Taking into account the importance of this struggle and that this dictatorial regime still has the support of imperialist governments such as the United States of America, Canada, France, and international organizations such as the UN, the OAS, and the EU, the IPA calls its members to contribute their full and active solidarity to the struggle of the Haitian people, and to sign this Petition that demands the end of the dictatorship as well as respect for the sovereignty and self-determination of the Haitian people, the establishment of a transition government led by Haitians to launch a process of authentic national reconstruction.
In addition to expressing our solidarity with the Haitian people’s resistance, we call for our organisations to demonstrate in front of the embassies of the imperialist countries and before the United Nations. Only the Haitian people can decide their future. Down with Moise and yes to a people’s transition government, until a constituent is democratically elected.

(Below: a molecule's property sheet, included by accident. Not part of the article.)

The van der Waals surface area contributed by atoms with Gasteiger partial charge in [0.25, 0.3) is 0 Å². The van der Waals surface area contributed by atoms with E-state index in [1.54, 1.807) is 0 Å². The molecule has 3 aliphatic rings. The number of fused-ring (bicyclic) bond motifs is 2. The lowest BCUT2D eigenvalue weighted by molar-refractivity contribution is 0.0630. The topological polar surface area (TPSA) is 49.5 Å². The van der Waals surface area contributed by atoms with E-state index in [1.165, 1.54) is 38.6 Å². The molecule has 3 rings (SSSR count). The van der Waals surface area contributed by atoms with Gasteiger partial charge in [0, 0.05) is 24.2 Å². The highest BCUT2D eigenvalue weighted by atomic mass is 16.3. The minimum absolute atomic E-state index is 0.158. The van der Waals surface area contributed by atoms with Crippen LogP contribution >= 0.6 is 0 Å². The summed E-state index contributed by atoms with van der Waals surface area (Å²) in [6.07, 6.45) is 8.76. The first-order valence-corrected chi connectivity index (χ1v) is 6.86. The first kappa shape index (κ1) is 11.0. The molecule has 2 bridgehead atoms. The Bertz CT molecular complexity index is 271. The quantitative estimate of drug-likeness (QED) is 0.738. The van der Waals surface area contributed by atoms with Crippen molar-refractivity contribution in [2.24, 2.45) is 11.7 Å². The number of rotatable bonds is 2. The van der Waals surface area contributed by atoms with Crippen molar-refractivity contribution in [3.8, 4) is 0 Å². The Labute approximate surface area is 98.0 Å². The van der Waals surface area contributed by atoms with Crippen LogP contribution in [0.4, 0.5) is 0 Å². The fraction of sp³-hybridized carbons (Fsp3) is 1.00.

Deconstructing the Whiteness of Christ
While many African Christians can only imagine a white Jesus, others have actively promoted a vision of a brown or black Jesus, both in art and in ideology.
When images of a white preacher and actor going around Kenya playing Jesus turned up on social media in July 2019, people were rightly stunned by the white supremacist undertone of the images. They suggested that Africans were prone to seeing Jesus as white, promoting the white saviour narrative in the process. While it is true that the idea of a white Jesus has been prevalent in African Christianity even without a white actor, and many African Christians and churches still entertain images of Jesus as white because of the missionary legacy, many others have actively promoted a vision of Jesus as brown or black both in art an in ideology.
Images of a brown or black Jesus is as old as Christianity in Africa, especially finding a prominent place in Ethiopian Orthodox Church, which has been in existence for over sixteen hundred years. Eyob Derillo, a librarian at the British Library, recently brought up a steady diet of these images on Twitter. The image of Jesus as black has also been popularised through the artistic project known as Vie de Jesus Mafa (Life of Jesus Mafa) that was conducted in Cameroon.